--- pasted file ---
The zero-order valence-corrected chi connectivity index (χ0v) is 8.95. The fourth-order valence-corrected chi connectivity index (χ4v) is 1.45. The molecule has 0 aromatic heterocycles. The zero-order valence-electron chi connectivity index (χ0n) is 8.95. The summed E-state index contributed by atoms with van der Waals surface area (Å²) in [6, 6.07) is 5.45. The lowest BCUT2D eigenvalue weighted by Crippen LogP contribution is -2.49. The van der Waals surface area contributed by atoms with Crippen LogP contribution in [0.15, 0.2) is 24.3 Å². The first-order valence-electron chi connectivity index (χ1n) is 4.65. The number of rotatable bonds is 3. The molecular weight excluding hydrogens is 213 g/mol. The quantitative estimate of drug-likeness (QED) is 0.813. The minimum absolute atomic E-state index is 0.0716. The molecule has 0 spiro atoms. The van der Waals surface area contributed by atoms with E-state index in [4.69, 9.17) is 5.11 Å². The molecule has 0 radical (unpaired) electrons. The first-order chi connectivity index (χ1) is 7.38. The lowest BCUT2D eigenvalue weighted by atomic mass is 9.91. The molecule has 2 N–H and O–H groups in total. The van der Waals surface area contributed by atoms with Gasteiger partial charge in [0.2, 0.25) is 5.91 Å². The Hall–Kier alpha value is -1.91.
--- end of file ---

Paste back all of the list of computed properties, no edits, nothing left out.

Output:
The zero-order valence-corrected chi connectivity index (χ0v) is 8.95. The fourth-order valence-corrected chi connectivity index (χ4v) is 1.45. The molecule has 0 aromatic heterocycles. The zero-order valence-electron chi connectivity index (χ0n) is 8.95. The summed E-state index contributed by atoms with van der Waals surface area (Å²) in [6, 6.07) is 5.45. The lowest BCUT2D eigenvalue weighted by Crippen LogP contribution is -2.49. The van der Waals surface area contributed by atoms with Crippen LogP contribution in [0.15, 0.2) is 24.3 Å². The first-order valence-electron chi connectivity index (χ1n) is 4.65. The number of rotatable bonds is 3. The molecular weight excluding hydrogens is 213 g/mol. The quantitative estimate of drug-likeness (QED) is 0.813. The minimum absolute atomic E-state index is 0.0716. The molecule has 0 spiro atoms. The van der Waals surface area contributed by atoms with E-state index in [4.69, 9.17) is 5.11 Å². The molecule has 0 radical (unpaired) electrons. The first-order chi connectivity index (χ1) is 7.38. The lowest BCUT2D eigenvalue weighted by atomic mass is 9.91. The molecule has 2 N–H and O–H groups in total. The van der Waals surface area contributed by atoms with Gasteiger partial charge in [0.2, 0.25) is 5.91 Å². The Hall–Kier alpha value is -1.91.